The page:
A Flashback to Raja Ravi Varma, the Creator of Common Man’s Gods and Goddesses
Have you ever thought who originally drew the pictures of Hindu Gods and Goddesses that we pray every day and night? The other day when I was reading a newspaper article I came to know about Raja Ravi Varma, the first Indian artist who drew the face of Goddess Laxmi’s that we always pray. This aroused my curiosity and I really wanted to know more about this artist, who is also considered as the father of modern Indian art.
Raja Ravi Varma’s childhood
The Indian artist was born in the princely State of Travancore (now in Kerala) in April 1848 in a royal family of those times. It is said that Raja Ravi Verma was a born artist as he inherited his artistic skills from his family. He was brought up in a family which had its association with the culture, art and literature of that time. His mother Uma Amba Bai Tampuratti was a poet, his father Ezhymavil Neelakantan Bhattathiripad was a Sanskrit scholar and his uncle Raja Raja Varma was an amateur artist, who taught young Ravi his initial art lessons.
As a little boy, Ravi Verma used to draw and colour the walls of his home with pictures of characters found in everyday life. At the age of 13, Maharaja Ayilyam Thirunaal appreciated his skills and subsequently, began patronising his artistic endeavours. Thereafter he shifted to the Thiruvathankore palace premises (in Thiruvananthapuram/Trivandrum). Here, Ravi Varma got the opportunity to be trained by the palace artist Ramaswami Naicker, who at that time had already mastered the European style of painting, and from Theodore Jensen, a Dutch portrait painter. Ravi Verma stated playing with different painting techniques and crude colours for nine whole years and his efforts were appreciated, though they were not the best. He slowly started learning the principles of European art and spent most of his time in the palace by studying painting as an art form.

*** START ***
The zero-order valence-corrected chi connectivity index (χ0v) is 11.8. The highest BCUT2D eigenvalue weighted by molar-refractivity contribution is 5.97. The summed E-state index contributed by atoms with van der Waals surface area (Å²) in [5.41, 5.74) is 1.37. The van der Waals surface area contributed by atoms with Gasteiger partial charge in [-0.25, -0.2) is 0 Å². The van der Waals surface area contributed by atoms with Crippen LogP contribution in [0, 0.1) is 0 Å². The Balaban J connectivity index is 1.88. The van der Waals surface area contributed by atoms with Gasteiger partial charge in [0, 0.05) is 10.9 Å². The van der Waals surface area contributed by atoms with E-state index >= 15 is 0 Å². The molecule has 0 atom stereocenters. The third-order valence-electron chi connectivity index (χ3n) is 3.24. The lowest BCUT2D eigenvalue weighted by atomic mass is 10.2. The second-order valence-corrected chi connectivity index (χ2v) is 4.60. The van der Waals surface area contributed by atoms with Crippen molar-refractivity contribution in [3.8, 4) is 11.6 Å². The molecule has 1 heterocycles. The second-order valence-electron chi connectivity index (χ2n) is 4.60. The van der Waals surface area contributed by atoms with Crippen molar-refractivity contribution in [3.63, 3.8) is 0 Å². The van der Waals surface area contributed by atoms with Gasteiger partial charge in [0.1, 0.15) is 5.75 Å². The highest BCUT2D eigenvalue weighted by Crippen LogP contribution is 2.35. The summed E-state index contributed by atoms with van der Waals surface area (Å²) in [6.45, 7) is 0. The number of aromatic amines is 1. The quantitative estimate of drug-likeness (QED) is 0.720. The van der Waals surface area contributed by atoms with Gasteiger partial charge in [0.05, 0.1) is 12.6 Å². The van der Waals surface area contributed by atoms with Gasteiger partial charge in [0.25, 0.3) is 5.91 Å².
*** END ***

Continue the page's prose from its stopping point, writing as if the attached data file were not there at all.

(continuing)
How he became Ravi Varma the Artist?
As he grew up, a question started bothering him. That was, whether art should be his career or not, because an artist or a painter during that period was not considered an important person in higher societies. But he had an inclination towards art since childhood and he did not want to give up so easily. The year was 1870. He decided to become an artist by profession for which he went on foot to Mookambika temple in South Canara district of Karnataka, to worship the goddess there and make an auspicious beginning. His first professional painting was a portrait of a family in Calicut and he received the first paid commission. Ever since then, he never looked back till his death and came up with a number of paintings.